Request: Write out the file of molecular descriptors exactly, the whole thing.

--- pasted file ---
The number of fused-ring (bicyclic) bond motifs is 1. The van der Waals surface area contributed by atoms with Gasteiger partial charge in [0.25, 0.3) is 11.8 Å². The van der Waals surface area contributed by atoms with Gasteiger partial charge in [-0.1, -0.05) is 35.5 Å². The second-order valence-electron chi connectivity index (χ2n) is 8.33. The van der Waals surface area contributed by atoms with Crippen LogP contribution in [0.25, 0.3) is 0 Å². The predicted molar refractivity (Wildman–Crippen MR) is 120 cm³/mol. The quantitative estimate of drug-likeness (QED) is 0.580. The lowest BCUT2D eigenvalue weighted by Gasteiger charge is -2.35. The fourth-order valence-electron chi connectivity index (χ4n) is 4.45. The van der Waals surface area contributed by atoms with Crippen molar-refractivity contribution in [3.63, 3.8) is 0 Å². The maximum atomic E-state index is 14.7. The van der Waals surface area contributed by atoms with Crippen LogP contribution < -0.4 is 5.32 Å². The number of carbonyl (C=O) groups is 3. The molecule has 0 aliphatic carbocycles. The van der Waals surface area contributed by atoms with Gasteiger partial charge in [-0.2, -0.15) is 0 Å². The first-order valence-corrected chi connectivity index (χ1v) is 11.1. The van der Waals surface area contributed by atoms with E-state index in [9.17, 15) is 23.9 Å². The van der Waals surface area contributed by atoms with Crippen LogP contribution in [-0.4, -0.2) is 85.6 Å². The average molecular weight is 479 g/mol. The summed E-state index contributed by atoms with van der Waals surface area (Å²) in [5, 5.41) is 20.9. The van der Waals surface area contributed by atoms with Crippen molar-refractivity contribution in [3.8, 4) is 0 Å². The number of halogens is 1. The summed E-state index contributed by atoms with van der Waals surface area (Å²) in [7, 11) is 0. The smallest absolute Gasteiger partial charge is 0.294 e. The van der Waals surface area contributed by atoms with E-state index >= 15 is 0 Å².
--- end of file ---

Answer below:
The number of fused-ring (bicyclic) bond motifs is 1. The van der Waals surface area contributed by atoms with Gasteiger partial charge in [0.25, 0.3) is 11.8 Å². The van der Waals surface area contributed by atoms with Gasteiger partial charge in [-0.1, -0.05) is 35.5 Å². The second-order valence-electron chi connectivity index (χ2n) is 8.33. The van der Waals surface area contributed by atoms with Crippen LogP contribution in [0.25, 0.3) is 0 Å². The predicted molar refractivity (Wildman–Crippen MR) is 120 cm³/mol. The quantitative estimate of drug-likeness (QED) is 0.580. The lowest BCUT2D eigenvalue weighted by Gasteiger charge is -2.35. The fourth-order valence-electron chi connectivity index (χ4n) is 4.45. The van der Waals surface area contributed by atoms with Crippen molar-refractivity contribution in [3.63, 3.8) is 0 Å². The maximum atomic E-state index is 14.7. The van der Waals surface area contributed by atoms with Crippen LogP contribution < -0.4 is 5.32 Å². The number of carbonyl (C=O) groups is 3. The molecule has 0 aliphatic carbocycles. The van der Waals surface area contributed by atoms with Gasteiger partial charge in [-0.2, -0.15) is 0 Å². The first-order valence-corrected chi connectivity index (χ1v) is 11.1. The van der Waals surface area contributed by atoms with E-state index in [9.17, 15) is 23.9 Å². The van der Waals surface area contributed by atoms with Crippen LogP contribution in [-0.4, -0.2) is 85.6 Å². The average molecular weight is 479 g/mol. The summed E-state index contributed by atoms with van der Waals surface area (Å²) in [5, 5.41) is 20.9. The van der Waals surface area contributed by atoms with Crippen molar-refractivity contribution in [3.8, 4) is 0 Å². The number of halogens is 1. The summed E-state index contributed by atoms with van der Waals surface area (Å²) in [7, 11) is 0. The smallest absolute Gasteiger partial charge is 0.294 e. The van der Waals surface area contributed by atoms with E-state index >= 15 is 0 Å².